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Some Economics of User Interfaces


  • Hal R. Varian

    (University of Michigan)


I examine the incentives for software providers to design appropriate user interfaces. There are two sorts of costs involved when one uses software: the fixed cost of learning to use a piece of software and the the variable cost of operating the software. For example menu driven software is easy to learn, but tedious to operate. I show that a monopoly provider of software generally invests the ``right'' amount of resources in making the software easy to learn, but too little in making it easy to operate. In some extreme cases a monopolist may even make the software {\it too\/} easy to learn.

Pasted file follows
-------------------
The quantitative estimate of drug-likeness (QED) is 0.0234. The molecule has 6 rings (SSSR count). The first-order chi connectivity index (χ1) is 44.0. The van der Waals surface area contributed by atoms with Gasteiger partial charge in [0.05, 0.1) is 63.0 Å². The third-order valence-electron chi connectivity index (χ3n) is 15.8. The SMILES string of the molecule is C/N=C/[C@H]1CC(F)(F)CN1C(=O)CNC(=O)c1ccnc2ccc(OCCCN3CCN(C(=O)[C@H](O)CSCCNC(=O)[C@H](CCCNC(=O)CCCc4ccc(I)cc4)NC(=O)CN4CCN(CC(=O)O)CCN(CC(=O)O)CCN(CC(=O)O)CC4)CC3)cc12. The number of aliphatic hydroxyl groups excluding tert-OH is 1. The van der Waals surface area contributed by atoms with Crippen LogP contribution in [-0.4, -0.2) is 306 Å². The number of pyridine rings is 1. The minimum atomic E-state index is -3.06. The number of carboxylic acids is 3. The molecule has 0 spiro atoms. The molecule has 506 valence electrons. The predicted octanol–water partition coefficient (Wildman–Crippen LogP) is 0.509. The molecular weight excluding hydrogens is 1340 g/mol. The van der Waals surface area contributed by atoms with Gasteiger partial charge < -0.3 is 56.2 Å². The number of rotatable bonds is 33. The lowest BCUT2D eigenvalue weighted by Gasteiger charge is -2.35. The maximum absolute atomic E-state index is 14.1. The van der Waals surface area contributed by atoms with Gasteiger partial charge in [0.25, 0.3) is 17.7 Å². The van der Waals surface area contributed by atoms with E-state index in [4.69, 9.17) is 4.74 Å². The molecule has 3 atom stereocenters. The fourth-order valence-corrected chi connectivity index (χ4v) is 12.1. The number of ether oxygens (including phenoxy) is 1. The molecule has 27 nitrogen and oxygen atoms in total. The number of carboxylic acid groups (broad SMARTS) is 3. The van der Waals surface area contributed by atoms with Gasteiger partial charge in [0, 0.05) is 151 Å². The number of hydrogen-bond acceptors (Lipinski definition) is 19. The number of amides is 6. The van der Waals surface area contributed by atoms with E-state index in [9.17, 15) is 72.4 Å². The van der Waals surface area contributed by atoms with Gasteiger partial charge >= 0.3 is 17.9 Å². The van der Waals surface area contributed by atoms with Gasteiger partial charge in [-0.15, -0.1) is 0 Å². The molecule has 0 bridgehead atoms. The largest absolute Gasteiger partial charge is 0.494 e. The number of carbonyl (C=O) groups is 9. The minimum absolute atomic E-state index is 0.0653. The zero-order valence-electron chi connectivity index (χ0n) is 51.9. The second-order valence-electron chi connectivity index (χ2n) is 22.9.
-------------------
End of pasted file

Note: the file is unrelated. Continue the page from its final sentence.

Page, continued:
Suggested Citation

  • Hal R. Varian, 1994. "Some Economics of User Interfaces," Computational Economics 9401003, University Library of Munich, Germany.
  • Handle: RePEc:wpa:wuwpco:9401003
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    References listed on IDEAS

    1. Sheshinski, Eytan, 1976. "Price, Quality and Quantity Regulation in Monopoly Situations," Economica, London School of Economics and Political Science, vol. 43(17), pages 127-137, May.
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    JEL classification:

    • C8 - Mathematical and Quantitative Methods - - Data Collection and Data Estimation Methodology; Computer Programs


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